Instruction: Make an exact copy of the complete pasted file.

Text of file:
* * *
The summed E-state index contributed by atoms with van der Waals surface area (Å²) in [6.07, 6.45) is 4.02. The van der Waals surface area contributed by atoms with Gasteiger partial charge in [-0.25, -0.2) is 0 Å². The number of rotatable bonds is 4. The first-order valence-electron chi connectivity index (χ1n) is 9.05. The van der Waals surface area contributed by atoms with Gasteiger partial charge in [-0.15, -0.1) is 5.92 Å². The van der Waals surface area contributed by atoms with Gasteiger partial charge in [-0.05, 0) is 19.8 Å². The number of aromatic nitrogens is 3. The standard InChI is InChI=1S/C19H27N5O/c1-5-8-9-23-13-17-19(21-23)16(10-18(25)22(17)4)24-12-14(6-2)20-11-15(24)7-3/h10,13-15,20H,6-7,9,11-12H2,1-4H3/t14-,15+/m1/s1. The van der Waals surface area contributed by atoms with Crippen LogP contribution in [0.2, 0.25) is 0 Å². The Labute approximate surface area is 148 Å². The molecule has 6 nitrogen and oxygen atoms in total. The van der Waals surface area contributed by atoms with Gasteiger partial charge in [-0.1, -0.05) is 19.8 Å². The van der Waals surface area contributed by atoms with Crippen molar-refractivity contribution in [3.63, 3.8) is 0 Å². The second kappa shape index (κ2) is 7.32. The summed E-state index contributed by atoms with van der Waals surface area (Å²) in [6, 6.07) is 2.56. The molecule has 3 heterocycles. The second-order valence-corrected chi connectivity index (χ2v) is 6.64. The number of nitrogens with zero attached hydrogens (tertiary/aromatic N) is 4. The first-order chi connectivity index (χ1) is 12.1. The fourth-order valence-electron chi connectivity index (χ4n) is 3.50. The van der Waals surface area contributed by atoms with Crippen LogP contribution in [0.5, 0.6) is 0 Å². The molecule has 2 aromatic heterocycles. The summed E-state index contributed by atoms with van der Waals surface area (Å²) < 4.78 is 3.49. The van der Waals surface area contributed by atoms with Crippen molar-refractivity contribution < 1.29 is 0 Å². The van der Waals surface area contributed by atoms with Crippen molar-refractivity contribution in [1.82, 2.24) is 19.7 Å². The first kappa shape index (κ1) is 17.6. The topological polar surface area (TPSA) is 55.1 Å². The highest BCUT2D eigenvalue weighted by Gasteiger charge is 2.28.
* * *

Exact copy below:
The summed E-state index contributed by atoms with van der Waals surface area (Å²) in [6.07, 6.45) is 4.02. The van der Waals surface area contributed by atoms with Gasteiger partial charge in [-0.25, -0.2) is 0 Å². The number of rotatable bonds is 4. The first-order valence-electron chi connectivity index (χ1n) is 9.05. The van der Waals surface area contributed by atoms with Gasteiger partial charge in [-0.15, -0.1) is 5.92 Å². The van der Waals surface area contributed by atoms with Gasteiger partial charge in [-0.05, 0) is 19.8 Å². The number of aromatic nitrogens is 3. The standard InChI is InChI=1S/C19H27N5O/c1-5-8-9-23-13-17-19(21-23)16(10-18(25)22(17)4)24-12-14(6-2)20-11-15(24)7-3/h10,13-15,20H,6-7,9,11-12H2,1-4H3/t14-,15+/m1/s1. The van der Waals surface area contributed by atoms with Crippen LogP contribution in [0.2, 0.25) is 0 Å². The Labute approximate surface area is 148 Å². The molecule has 6 nitrogen and oxygen atoms in total. The van der Waals surface area contributed by atoms with Gasteiger partial charge in [-0.1, -0.05) is 19.8 Å². The van der Waals surface area contributed by atoms with Crippen molar-refractivity contribution in [3.63, 3.8) is 0 Å². The second kappa shape index (κ2) is 7.32. The summed E-state index contributed by atoms with van der Waals surface area (Å²) in [6, 6.07) is 2.56. The molecule has 3 heterocycles. The second-order valence-corrected chi connectivity index (χ2v) is 6.64. The number of nitrogens with zero attached hydrogens (tertiary/aromatic N) is 4. The first-order chi connectivity index (χ1) is 12.1. The fourth-order valence-electron chi connectivity index (χ4n) is 3.50. The van der Waals surface area contributed by atoms with Crippen LogP contribution in [0.5, 0.6) is 0 Å². The molecule has 2 aromatic heterocycles. The summed E-state index contributed by atoms with van der Waals surface area (Å²) < 4.78 is 3.49. The van der Waals surface area contributed by atoms with Crippen molar-refractivity contribution < 1.29 is 0 Å². The van der Waals surface area contributed by atoms with Crippen molar-refractivity contribution in [1.82, 2.24) is 19.7 Å². The first kappa shape index (κ1) is 17.6. The topological polar surface area (TPSA) is 55.1 Å². The highest BCUT2D eigenvalue weighted by Gasteiger charge is 2.28.